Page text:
Artwork by: Antonina Kasyanikova
Workplace “beige flags” are a new trend on TikTok, but what does it mean? In this article, we’ll discuss the concept of red, green, and beige flags and how they affect your work experience.
You’ve heard of green and red flags, especially when it comes to dating, but did you know they could apply to the workplace as well? A new trend making its way around social media sites such as TikTok is the concept of a “beige flag.” While everyone’s tolerance level varies, being aware of what’s going on around you, as well as what you will and won’t accept in workplace culture, can help you decide to stay or move on.
In this article, we’ll discuss the concept of “flags in the workplace,” including:
What are green, red, and beige flags?
Examples of the different flags
Working in an office is kind of like a microcosm of society, with aspects that are either great or downright intolerable — and we don’t mean Debbie’s terrible lemon bars that she insists on bringing in every Friday. While the concept of “red flags'' and “green flags” are pretty easy to grasp (although we’ll explain them further), don’t forget about the “beige flag” that’s now making its way around TikTok. With employee dissatisfaction on the rise, workers are becoming quite vocal about maintaining their work-life balance and their mental well-being, and are wary of workplaces that don’t support that.
Sometimes when we’re interviewing for, or starting a new job, we’re so anxious about being employed that we overlook some things that create “bad vibes.” If you spot any of these signs (and these are just a few), it may be time to high-tail it out of there:
High employee turnover
Over-monitoring employees — keeping track of your bathroom breaks, micromanaging, critiquing your attire, or even spying with hidden cameras
The phrase: “This is how we’ve always done it”
Rampant and obvious nepotism
Working after you’ve clocked out
Your boss doesn’t respect your boundaries, and you’re expected to be available 24/7.
There are some companies out there who are getting it right — the trick is to find them. Some indicators of green flags in your workplace include:
There’s no gossip or backstabbing
The management asks for feedback — and acts on it
It’s safe to offer a dissenting opinion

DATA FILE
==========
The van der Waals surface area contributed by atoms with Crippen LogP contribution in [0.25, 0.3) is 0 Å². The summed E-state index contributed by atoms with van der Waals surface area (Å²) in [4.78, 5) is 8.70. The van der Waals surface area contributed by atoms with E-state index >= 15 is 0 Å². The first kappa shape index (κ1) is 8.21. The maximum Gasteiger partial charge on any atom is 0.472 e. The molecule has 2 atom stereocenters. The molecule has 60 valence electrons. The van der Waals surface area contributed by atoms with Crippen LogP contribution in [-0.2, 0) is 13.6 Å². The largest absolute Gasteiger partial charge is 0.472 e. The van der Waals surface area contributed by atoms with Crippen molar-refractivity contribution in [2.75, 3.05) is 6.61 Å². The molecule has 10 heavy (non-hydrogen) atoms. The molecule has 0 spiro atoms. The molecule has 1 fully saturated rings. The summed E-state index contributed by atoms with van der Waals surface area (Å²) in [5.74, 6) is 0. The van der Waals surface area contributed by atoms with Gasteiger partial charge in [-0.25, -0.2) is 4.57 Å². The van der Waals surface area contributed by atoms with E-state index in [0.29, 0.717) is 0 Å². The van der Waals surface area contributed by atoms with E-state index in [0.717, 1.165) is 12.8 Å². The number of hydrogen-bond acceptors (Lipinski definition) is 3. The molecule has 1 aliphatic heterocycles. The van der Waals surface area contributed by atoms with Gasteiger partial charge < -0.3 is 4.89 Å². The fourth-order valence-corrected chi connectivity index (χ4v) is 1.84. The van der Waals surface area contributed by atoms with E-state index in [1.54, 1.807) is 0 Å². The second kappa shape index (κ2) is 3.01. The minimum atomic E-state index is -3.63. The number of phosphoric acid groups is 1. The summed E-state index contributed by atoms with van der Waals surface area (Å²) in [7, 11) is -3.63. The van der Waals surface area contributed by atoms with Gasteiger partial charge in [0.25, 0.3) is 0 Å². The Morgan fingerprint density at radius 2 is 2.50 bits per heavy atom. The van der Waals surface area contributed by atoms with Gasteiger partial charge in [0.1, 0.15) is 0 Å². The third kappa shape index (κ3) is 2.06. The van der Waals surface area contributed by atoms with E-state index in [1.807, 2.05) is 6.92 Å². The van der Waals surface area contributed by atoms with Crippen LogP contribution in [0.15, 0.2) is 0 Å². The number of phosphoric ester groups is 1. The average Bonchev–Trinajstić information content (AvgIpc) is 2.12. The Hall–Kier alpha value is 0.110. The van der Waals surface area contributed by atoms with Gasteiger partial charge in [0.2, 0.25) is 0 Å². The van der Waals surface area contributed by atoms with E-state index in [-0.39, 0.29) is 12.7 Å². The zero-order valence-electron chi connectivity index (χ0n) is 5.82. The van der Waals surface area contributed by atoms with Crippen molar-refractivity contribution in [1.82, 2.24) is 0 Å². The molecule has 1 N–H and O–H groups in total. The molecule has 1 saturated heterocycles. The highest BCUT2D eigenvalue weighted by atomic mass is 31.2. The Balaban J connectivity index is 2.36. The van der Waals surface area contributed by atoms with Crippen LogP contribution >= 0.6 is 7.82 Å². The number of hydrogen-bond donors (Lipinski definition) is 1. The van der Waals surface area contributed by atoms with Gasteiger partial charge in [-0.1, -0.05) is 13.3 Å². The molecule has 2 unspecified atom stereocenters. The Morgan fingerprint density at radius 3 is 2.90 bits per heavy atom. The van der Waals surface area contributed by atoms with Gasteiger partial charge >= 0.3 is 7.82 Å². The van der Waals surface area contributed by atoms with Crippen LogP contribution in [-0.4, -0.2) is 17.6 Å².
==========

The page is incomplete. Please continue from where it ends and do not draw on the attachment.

Inclusion, diversity, and equity isn’t just given lip service — it’s actually happening
Employees are paid fairly
The new thing on TikTok is the concept of the “beige flag.” Beige flags are basically things that aren’t good or bad — they’re not deal breakers, but they could turn irritating at some point and have an affect on your relationships with your coworkers. Sometimes they’re fun and quirky, and sometimes people enjoy pointing out their own beige flags.
But beige flags can turn red if you’re not careful. Some beige flags to look out for are:
“We’re a family here.” This can turn red very quickly, as it might imply an unhealthy commitment to the workplace — i.e. “You should make sacrifices for your family.”
Mandatory team-building that takes up your free time
There’s little to no management “follow-through”
A company that’s trying too hard to be “hip,” such as quirky job titles or a cutesy company motto
The important thing is to know what your workplace values are. And don’t be afraid to exit a workplace that is having a negative effect on your health and well-being. You deserve the best.
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Identifying your job’s red, green, and beige flags can help you determine if that company is the right fit for you.
A “beige flag” is something that’s not necessarily a deal breaker, but might be mildly irritating and affect your relationships with your co-workers.
Identifying your boundaries and professional values is important for maintaining your work-life balance and your personal well-being.
Jennifer Inglis is a freelance writer and content creator with extensive professional expertise in advertising, media analysis, teaching, writing, and literature. Prior to working for Career.io, Jennifer was a public school teacher, teaching courses in college and career readiness, writing, and public speaking. Jennifer has a master’s degree in Teaching, and is the author of two published novels.